The City of Prince Rupert and Northern Health put a precautionary boil water advisory in place for the Westview-area on Monday, which is expected to stay in place over the weekend.
“The section of the city under the boil water advisory is experiencing low counts of total coliform,” said Northern Health communications officer Jonathon Dyck.
All water system users from the 1400 block to the 1900 block of Second Avenue West, Graham Avenue, Atlin Avenue, Moresby Avenue, Alpine Drive, Van Arsdol Street and 12, 13, 14, 15, 16 and 17 Streets are under the advisory.
Northern Health is warning people in the area to not use water for drinking, making infant formula and juices, cooking, making ice, washing fruits and vegetables, or for brushing teeth. Due to the likeliness that young children will drink bath water, parents are encouraged to only sponge-bathe their kids until the advisory has been lifted.
In the meantime, residents and water system users are able to safely use the water for brushing teeth, drinking and cooking after heating it to a rapid boil for at least two to three minutes before consumption. Using water for bathing and washing clothing is safe without boiling.
“The water should be brought to a rapid rolling boil for one minute,” reads a notice put out by Northern Health.
Dishes can be properly sanitized by mechanical dishwashers with a hot temperature setting or use disinfectants. Dishes being hand-washed should be soaked in a solution of 30 mL of bleach mixed with 13.5 litres of lukewarm for one minute, and then air-dried.
“Boiling water (to hand-wash dishes) would be adequate, too, but may not be necessary if one of the other steps is done in its place,” said Dyck.
In a press release, the City of Prince Rupert stated it is working with Northern Health and its water system engineers to rectify the situation as soon as possible.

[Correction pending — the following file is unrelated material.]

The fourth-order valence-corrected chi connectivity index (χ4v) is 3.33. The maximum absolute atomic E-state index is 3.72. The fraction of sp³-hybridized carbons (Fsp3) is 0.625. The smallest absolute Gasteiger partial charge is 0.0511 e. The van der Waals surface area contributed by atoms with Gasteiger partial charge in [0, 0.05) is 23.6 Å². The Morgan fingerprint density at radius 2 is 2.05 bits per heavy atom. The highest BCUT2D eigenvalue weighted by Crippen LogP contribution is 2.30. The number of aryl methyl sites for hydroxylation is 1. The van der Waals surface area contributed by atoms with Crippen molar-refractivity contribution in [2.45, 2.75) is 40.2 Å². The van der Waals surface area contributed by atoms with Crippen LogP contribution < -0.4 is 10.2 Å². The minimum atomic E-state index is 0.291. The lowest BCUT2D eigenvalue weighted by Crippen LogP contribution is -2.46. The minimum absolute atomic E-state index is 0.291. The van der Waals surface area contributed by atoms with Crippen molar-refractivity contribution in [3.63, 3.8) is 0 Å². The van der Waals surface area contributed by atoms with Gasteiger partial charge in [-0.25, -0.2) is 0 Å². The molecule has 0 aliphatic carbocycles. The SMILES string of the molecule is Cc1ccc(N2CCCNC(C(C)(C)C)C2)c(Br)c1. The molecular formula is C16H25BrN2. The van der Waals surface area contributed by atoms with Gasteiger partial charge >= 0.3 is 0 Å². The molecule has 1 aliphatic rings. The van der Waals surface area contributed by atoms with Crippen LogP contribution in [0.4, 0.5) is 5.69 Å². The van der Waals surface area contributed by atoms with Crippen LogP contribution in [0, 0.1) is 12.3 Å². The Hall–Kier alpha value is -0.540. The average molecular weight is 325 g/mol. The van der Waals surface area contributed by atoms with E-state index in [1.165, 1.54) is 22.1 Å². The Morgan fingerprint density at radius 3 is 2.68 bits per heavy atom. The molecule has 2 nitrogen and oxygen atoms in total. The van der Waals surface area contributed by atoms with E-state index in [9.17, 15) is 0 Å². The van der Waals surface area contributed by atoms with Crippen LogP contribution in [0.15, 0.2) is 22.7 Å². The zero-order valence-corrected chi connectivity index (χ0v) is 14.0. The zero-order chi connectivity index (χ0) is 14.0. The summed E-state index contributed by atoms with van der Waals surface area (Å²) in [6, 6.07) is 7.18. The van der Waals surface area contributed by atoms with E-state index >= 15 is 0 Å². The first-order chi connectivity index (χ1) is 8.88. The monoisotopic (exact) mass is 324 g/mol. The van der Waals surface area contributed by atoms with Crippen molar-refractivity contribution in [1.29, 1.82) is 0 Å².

“We were having a hard time keeping the chorine residual up, so under the direction of Northern Health, we posted a boil water advisory as a precautionary measure,” said Garin Gardiner, operations manager of the city’s public works department.
Gardiner said piping in Section 2’s water system is 10 inches in diameter, which is large for a residential area.
“Section 2 historically has low flows … there are large diameter cast-iron pipes which were meant to supply water to industry at that end of town. That industry is no longer there, so the flows aren’t that high anymore, so we have a difficult time maintaining a chorine residual in the water,” he explained.
“When McMillan was down there, there was water ripping through that pipe all the time and it wasn’t an issue. But they’re not operating anymore, so we have low flow in that area.”
Gardiner said fresh water must be introduced into the system, with the city working with consultants to do so efficiently.
Gardiner noted that a number of tests must confirm levels are acceptable before the advisory is lifted.